Among the interesting results of The Hill’s new round of ten competitive House district polls is this revelation:
Democratic attacks on Republicans and the Tea Party for being too extreme are failing to sway voters, according to The Hill 2010 Midterm Election Poll. Only 15 percent of likely Democratic voters said they were voting to “ensure extreme right-wing candidates are not elected to Congress.”
…In Wisconsin’s 8th District, Rep. Steve Kagen (D) trails Republican Reid Ribble, who has the support of the Tea Party movement, by one point. Just seven percent of Democrats there said worry over “extreme right-wing candidates” is the most compelling reason to vote Democratic.
Similarly, in the 17th district in Illinois, Democrats have said that Republican Bobby Schilling is a Tea Party favorite, but Schilling leads in The Hill poll. In the district, only 12 percent of Democrats said extremism is a concern.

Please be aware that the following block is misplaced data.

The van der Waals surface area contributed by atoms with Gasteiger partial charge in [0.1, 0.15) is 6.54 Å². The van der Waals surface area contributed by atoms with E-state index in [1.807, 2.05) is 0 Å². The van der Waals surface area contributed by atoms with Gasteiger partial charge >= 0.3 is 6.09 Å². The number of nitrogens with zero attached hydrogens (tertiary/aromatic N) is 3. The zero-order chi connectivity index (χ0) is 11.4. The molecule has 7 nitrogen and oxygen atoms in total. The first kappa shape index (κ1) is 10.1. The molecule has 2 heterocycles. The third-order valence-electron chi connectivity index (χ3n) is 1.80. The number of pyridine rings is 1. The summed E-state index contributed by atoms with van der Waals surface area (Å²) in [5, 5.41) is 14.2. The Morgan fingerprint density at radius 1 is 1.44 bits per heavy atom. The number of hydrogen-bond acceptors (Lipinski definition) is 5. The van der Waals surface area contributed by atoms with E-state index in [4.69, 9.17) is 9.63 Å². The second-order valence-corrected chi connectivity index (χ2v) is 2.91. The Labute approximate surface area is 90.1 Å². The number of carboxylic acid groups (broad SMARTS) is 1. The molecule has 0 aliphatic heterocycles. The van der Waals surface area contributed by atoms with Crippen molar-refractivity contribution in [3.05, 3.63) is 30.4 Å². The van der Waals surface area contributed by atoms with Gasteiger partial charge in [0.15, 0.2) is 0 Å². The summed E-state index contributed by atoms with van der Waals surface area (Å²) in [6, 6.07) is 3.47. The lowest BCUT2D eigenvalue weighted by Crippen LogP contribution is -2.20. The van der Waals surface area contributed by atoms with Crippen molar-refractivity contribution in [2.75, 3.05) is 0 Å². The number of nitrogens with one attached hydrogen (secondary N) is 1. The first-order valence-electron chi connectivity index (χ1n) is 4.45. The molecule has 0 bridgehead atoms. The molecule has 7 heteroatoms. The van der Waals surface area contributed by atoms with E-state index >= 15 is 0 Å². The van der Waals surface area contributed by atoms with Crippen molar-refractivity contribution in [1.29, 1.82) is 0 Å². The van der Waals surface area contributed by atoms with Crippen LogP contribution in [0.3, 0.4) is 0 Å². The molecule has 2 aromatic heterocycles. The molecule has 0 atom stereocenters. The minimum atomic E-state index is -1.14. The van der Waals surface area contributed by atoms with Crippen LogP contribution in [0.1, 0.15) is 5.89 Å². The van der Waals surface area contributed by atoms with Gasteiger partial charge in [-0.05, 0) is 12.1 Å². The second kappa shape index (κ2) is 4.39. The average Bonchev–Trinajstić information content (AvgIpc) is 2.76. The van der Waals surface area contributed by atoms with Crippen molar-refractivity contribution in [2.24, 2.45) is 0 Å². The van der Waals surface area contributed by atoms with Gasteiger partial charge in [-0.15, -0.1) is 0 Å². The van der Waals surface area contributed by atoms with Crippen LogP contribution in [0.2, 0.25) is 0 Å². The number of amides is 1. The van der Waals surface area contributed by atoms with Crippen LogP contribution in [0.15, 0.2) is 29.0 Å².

So all that rhetoric about how the GOP is going to privatize Social Security (something only 58 percent of Americans support) and abolish the Department of Education doesn’t seem to be having much effect.
The broad lesson here is that liberals don’t understand extremism. A plurality of Americans in swing districts think that the liberals are on the fringe. What’s more, there just aren’t that many liberals in America, and more than twice as many conservatives, by Gallup’s count. That makes for an electorate very willing to accept Barack Obama as an inspirational alternative to the Bush years, but not very welcoming of the Obama agenda.
I suspect that the social side of this equation, the scare tactics — this “American Taliban” claptrap — is even less effective, and far more likely to backfire. We’ll find out on election day, when we see how effective Rep. Alan Grayson’s “Taliban Dan” ads were. On the flipside, we’ll see how Kentucky Attorney General Jack “he bowed down to a false god” Conway does with his attempts to portray his conservative Republican opponent as a heathen.